Yearly review: A year-end edition might provide a recap of the year’s significant events. Older newspapers often included a necrology report listing residents who had died during the previous year.


Things to keep in mind when doing research in newspapers

There are a number of things you will want to keep in mind when doing research in newspapers. They can provide a treasure trove of information, but as with all research, you must use judgment and evaluate the pieces of information against other documents and research you have already collected. Pieces of information found in a newspaper can point toward other documents, such as vital and land records.

  • Many small town newspapers are published weekly rather than daily, which can affect the publication date for an event you are researching.
  • Timeliness can be an issue. Be sure to research several issues forward when looking for a particular article. News from outlying areas may lag several weeks before being printed.
  • Reporting can be biased. The editor is going to print the news that sells his paper. The personal column may read like a society “who’s who” list. Community status can certainly play a role in which notices have the choice location in the paper, if included at all.
  • Inaccuracy can be an issue. Names, spelling, dates, or event facts can be misconstrued by the reporter or inaccurately typeset. While there may be inaccuracies with the details of an event, the essence of what happened can be gleaned from the articles and offers clues for further research.
  • Check newspapers for news from neighboring towns. Many newspapers carried neighborhood columns from outlying areas. It is not uncommon for small newspapers to carry neighborhood columns for communities ten or fifteen miles away. Many small rural newspapers covered a large geographic area.


Where to find newspapers:

Before searching for newspapers, determine which newspapers existed in the time and place you are researching. Be sure to look across township and county lines when looking for newspapers. The closest town with a newspaper to a rural hamlet might be in the next county.

You will not likely find newspapers in their original newsprint form. Because of their bulky size and ability to deteriorate rapidly, newspapers are perfect candidates for microfilming. Many newspapers are also turning up in digital format on the Internet. Using some of the search strategies provided below, you should be able to locate a newspaper in your research area.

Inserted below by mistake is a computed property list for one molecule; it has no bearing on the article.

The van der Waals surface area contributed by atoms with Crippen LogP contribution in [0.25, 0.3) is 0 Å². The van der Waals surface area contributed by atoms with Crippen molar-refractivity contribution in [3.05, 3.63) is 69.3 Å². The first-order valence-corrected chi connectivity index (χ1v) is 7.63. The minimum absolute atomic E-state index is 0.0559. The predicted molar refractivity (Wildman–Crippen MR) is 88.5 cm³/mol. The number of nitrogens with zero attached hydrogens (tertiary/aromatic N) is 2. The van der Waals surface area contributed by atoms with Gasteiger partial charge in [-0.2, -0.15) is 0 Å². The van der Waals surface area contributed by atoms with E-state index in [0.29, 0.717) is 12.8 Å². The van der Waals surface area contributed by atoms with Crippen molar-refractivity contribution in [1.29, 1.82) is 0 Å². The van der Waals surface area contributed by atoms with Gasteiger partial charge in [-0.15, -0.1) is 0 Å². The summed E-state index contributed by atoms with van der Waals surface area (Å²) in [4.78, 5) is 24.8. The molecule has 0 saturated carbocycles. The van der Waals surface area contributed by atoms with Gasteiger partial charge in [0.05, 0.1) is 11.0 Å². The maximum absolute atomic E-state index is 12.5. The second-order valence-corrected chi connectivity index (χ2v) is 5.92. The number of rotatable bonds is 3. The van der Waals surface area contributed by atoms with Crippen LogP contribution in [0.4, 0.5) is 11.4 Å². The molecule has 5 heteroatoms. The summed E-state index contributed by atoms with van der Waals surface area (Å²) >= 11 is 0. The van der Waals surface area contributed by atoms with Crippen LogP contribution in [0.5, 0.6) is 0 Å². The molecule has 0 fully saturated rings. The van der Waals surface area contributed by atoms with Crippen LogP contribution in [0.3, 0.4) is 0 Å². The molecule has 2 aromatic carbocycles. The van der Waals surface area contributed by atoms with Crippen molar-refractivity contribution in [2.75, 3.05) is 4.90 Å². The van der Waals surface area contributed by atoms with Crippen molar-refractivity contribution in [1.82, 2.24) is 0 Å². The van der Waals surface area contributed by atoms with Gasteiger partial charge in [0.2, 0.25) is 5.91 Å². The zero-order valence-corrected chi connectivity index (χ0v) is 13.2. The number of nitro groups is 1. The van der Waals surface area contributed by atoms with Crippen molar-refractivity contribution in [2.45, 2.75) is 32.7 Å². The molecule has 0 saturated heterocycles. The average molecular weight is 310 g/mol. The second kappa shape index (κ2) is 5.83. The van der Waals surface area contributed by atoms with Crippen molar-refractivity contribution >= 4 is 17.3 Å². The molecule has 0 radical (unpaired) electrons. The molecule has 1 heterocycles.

Historical and Genealogical societies often have newspaper resources for their immediate area, or are able to help you locate newspaper microfilm in their area. To locate an historical or genealogical society in your research area, visit the State Pages at the USGenWeb Project. Many state pages include a list of societies with contact information and links to their websites. You might also search the Internet for a genealogical society by entering the local jurisdiction (town, city, or county) followed by the words “genealogical society” or “genealogy society” in the search engine search box.

The US Newspaper List is searchable by state. While not an all-inclusive list, the website provides links to current newspapers for many towns and cities.

To find a library in your research locality, the library locator page on the Internet Public Library website is an excellent starting point. After you locate a library, check their online  catalog to identify the extent of their holdings. You might also contact the library directly via e-mail or snail mail to ask if they have a specific newspaper in their holdings. Not all libraries catalog all items. Don’t overlook college and university libraries. Many of these academic libraries have Special Collections of local history. Newspapers play a large role in local history and are often a part of those collections.

Many state archives are depositories for newspaper microfilm in their states. And many of these archives will lend microfilm through your local public library’s interlibrary loan system. The National Archives provides a list of each state’s archive on their website. Each entry provides contact information as well as a link to that archive’s website.

The newspaper category on Cyndi’s List and the Online Newspaper Archives page on Wikipedia both offer abundant links to online newspapers and finding aids.

A simple Google search may discover a newspaper in your research area. Simply type the town or county, state, and the word “newspaper” into the search box for a list of links to newspapers in that area.


Digitized Newspaper Sources

Many historic newspapers are available on microfilm and many of those microfilms have been digitized. There is no one central depository holding all digitized newspapers, so some sleuthing will need to be done to locate a newspaper for your research area.

The Family History Center in Salt Lake City holds select newspaper microfilms, which can be found in their online catalog. Microfilm can be loaned to your local Family History Center. Visit the Find a Family History Center page on the FamilySearch website to find a Family History Center near you.

GenealogyBank features thousands of historical newspapers. Search the Newspaper Archives 1690–2010 by last name, first name, keyword(s), date range, and/or state. Access to this website requires a subscription. has over 3,500 newspapers from the 1700s to the 2000s from the United States and beyond. There is a search feature as well as a browse feature. Access to this website requires a subscription. has a collection of newspapers as well as obituary databases. A list of available newspapers is available in the newspapers card catalog. Access to the newspapers on this website requires a subscription.

The Chronicling America Historic American Newspapers website is sponsored by the National Endowment for the Humanities and the Library of Congress. The website has over 1,000 newspapers from 1836-1922 and 6 million pages available for viewing. This website is free.

Many digitized newspapers are available free on the Internet. How do you find them? Try Google. Type the following phrase, replacing the name of your state (or other jurisdiction) for the word state in the search string:  state digital historic newspaper. Try it. You might get lucky. The following online digital newspapers were found using this strategy: